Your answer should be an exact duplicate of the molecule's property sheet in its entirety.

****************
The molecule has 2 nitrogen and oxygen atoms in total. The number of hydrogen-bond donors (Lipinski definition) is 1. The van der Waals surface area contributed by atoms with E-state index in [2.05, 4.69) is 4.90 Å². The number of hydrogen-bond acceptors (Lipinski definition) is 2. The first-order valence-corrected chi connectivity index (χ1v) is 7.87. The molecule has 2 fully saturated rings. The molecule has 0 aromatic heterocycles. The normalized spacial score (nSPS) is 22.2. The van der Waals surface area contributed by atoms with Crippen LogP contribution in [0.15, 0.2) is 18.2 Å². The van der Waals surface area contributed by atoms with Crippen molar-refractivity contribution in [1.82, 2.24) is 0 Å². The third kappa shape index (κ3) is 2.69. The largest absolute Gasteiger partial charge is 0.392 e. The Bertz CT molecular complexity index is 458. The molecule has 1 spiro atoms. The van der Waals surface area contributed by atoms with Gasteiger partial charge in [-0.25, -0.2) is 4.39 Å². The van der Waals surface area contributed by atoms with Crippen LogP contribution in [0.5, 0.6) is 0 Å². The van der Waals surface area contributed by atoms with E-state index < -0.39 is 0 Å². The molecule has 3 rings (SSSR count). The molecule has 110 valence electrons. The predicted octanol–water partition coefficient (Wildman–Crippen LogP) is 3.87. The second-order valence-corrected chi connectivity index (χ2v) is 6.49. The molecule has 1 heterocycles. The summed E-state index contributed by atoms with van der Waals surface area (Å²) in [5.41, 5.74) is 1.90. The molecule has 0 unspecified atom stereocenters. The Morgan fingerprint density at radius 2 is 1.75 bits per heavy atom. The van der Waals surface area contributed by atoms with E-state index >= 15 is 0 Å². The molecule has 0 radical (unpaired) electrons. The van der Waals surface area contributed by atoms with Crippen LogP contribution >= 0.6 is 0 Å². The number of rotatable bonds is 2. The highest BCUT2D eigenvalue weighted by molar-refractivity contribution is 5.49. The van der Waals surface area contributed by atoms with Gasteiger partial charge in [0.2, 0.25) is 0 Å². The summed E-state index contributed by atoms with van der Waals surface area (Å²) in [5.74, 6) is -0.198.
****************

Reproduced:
The molecule has 2 nitrogen and oxygen atoms in total. The number of hydrogen-bond donors (Lipinski definition) is 1. The van der Waals surface area contributed by atoms with E-state index in [2.05, 4.69) is 4.90 Å². The number of hydrogen-bond acceptors (Lipinski definition) is 2. The first-order valence-corrected chi connectivity index (χ1v) is 7.87. The molecule has 2 fully saturated rings. The molecule has 0 aromatic heterocycles. The normalized spacial score (nSPS) is 22.2. The van der Waals surface area contributed by atoms with Crippen LogP contribution in [0.15, 0.2) is 18.2 Å². The van der Waals surface area contributed by atoms with Crippen molar-refractivity contribution in [1.82, 2.24) is 0 Å². The third kappa shape index (κ3) is 2.69. The largest absolute Gasteiger partial charge is 0.392 e. The Bertz CT molecular complexity index is 458. The molecule has 1 spiro atoms. The van der Waals surface area contributed by atoms with Gasteiger partial charge in [-0.25, -0.2) is 4.39 Å². The van der Waals surface area contributed by atoms with Crippen LogP contribution in [0.5, 0.6) is 0 Å². The van der Waals surface area contributed by atoms with E-state index < -0.39 is 0 Å². The molecule has 3 rings (SSSR count). The molecule has 110 valence electrons. The predicted octanol–water partition coefficient (Wildman–Crippen LogP) is 3.87. The second-order valence-corrected chi connectivity index (χ2v) is 6.49. The molecule has 1 heterocycles. The summed E-state index contributed by atoms with van der Waals surface area (Å²) in [5.41, 5.74) is 1.90. The molecule has 0 unspecified atom stereocenters. The Morgan fingerprint density at radius 2 is 1.75 bits per heavy atom. The van der Waals surface area contributed by atoms with E-state index >= 15 is 0 Å². The molecule has 0 radical (unpaired) electrons. The van der Waals surface area contributed by atoms with Crippen LogP contribution >= 0.6 is 0 Å². The number of rotatable bonds is 2. The highest BCUT2D eigenvalue weighted by molar-refractivity contribution is 5.49. The van der Waals surface area contributed by atoms with Gasteiger partial charge in [0.2, 0.25) is 0 Å². The summed E-state index contributed by atoms with van der Waals surface area (Å²) in [5.74, 6) is -0.198.